The course is designed to develop leadership qualities in students. Students will learn group dynamics and problem solving when working in committees. Event organizing, planning and follow up will be emphasized."Hands-on" activities will emphasize these leadership development activities.
Fall Semester, Second Year16 Units Total
This course is an introduction to United States and California government and politics, including their constitutions, political institutions and processes, and political actors. An examination of political behavior, political issues, and public policy, this course satisfies the CSU requirement in U.S. Constitution and California State and local government (US-2 and US-3). This course may be offered in a distance education format.
This course takes an interdisciplinary approach to the study of race and ethnicity in the United States. It examines social justice movements in relation to ethnic and racial groups in the United States to provide a basis for a better understanding of the socioeconomic, cultural, and political conditions among key social groups including, but not limited to, Native Americans, African Americans, Asian Americans, and Latina/o Americans. This course examines the systemic nature of racial/ethnic oppression through an examination of key concepts including racialization and ethnocentrism, with a specific focus on the persistence of white supremacy. Using an anti-racist framework, the course will examine historical and contemporary social movements dedicated to the decolonization of social institutions, resistance, and social justice. This course may be offered in a distance education format.
This course is a comparative survey of the major ancient world civilizations which developed between 3500 B.C.E. and 1500 C.E. It examines political institutions, religious ideologies, the rise and fall of empires, and the major cultural innovations of each of the major world civilizations. This course may be offered in a distance education format.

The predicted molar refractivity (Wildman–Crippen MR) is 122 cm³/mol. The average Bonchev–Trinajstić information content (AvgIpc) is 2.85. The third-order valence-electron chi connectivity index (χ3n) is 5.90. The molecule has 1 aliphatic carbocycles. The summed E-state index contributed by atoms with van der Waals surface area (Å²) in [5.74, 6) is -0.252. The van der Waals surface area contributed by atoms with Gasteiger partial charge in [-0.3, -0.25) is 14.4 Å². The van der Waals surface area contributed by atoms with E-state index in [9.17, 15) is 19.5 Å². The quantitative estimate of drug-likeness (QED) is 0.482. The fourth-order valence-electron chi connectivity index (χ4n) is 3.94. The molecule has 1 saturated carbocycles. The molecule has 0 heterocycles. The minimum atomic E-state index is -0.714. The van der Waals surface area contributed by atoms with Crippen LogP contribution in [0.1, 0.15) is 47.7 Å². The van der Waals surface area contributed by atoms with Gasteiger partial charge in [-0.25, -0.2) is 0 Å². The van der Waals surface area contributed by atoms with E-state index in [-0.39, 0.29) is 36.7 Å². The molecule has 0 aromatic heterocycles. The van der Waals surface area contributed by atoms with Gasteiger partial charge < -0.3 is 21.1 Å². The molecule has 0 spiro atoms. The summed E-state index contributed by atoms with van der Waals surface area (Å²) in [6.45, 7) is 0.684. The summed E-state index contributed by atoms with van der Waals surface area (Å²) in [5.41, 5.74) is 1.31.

The course is designed to develop leadership qualities in students especially as it relates to understanding personality types. Students will develop public speaking skills for prepared and extemporaneous topics and will analyze current trends, regulations and policies around agriculture and natural resource topics.
Spring Semester, Second Year14 Units Total
Note: This class includes two Saturday field trips on classification, judging, and conservation of soils. The class is required for all agriculture, natural resources, and horticulture majors.
This class is an introductory course on the physical, chemical, and biological properties of soil as it relates to agriculture and natural resources. Ecosystem relationship of soil use and management is emphasized. The effects of drainage, tillage, and irrigation on land use are discussed. A portion of this course may be offered in a distance education format.
The course is designed to develop leadership qualities in students. Students will develop habits of successful people. Work with community and industry member's activities and events. Participate in leadership building skills, such as public speaking, job interviews and debate teams.
The Agriculture Worksite Learning course allows the student to gain on-the-job experience through employment/volunteerism at an approved agriculture job site that is acquired by the student and related to the student's major. A faculty member supervises the course to ensure that the work experience is of educational value. The course stresses good work habits and meeting of competencies through actual on-the-job performance. A student may earn up to 16 units through repeating this course since course content varies and skills are enhanced by supervised repetition and practice. A maximum of 8 units may be earned in a single semester.
Please see a counselor to discuss options for meeting general education requirements for transfer to California State Universities (CSU) and/or University of California (UC) campuses, as well as any specific additional courses that may be required by your chosen institution of transfer.
*Alternative Courses: Please see a Shasta College counselor for alternative course options. You can also view the following to find other courses to meet degree/certificate requirements:
- California State Universities – General Education
- IGETC – Intersegmental General Education Transfer Curriculum
Need a print out? Feel free to download and/or print out a copy of the sample program map(s).
Earth & Environment Interest Area Counselors
Academic/Instructional Division Office
We are dedicated to helping you reach your educational and career goals. To begin your journey, apply for admissions today!